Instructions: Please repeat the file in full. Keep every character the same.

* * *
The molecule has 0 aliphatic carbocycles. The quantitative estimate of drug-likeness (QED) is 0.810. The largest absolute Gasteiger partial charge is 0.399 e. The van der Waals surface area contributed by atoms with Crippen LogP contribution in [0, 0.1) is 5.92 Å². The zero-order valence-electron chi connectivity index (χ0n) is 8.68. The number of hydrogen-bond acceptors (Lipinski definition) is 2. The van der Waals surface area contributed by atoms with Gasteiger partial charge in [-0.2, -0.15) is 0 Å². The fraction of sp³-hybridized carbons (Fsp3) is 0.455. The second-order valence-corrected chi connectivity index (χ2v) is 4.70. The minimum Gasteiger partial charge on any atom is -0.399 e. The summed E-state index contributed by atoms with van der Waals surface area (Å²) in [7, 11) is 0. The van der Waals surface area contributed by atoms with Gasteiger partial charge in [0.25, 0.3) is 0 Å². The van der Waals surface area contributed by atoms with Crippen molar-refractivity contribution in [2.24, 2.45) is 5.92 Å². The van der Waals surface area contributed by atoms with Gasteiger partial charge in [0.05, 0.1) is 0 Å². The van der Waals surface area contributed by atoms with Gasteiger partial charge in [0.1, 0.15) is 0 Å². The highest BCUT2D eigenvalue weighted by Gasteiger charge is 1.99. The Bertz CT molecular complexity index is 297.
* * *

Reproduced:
The molecule has 0 aliphatic carbocycles. The quantitative estimate of drug-likeness (QED) is 0.810. The largest absolute Gasteiger partial charge is 0.399 e. The van der Waals surface area contributed by atoms with Crippen LogP contribution in [0, 0.1) is 5.92 Å². The zero-order valence-electron chi connectivity index (χ0n) is 8.68. The number of hydrogen-bond acceptors (Lipinski definition) is 2. The van der Waals surface area contributed by atoms with Gasteiger partial charge in [-0.2, -0.15) is 0 Å². The fraction of sp³-hybridized carbons (Fsp3) is 0.455. The second-order valence-corrected chi connectivity index (χ2v) is 4.70. The minimum Gasteiger partial charge on any atom is -0.399 e. The summed E-state index contributed by atoms with van der Waals surface area (Å²) in [7, 11) is 0. The van der Waals surface area contributed by atoms with Gasteiger partial charge in [0.25, 0.3) is 0 Å². The van der Waals surface area contributed by atoms with Crippen molar-refractivity contribution in [2.24, 2.45) is 5.92 Å². The van der Waals surface area contributed by atoms with Gasteiger partial charge in [0.05, 0.1) is 0 Å². The van der Waals surface area contributed by atoms with Gasteiger partial charge in [0.1, 0.15) is 0 Å². The highest BCUT2D eigenvalue weighted by Gasteiger charge is 1.99. The Bertz CT molecular complexity index is 297.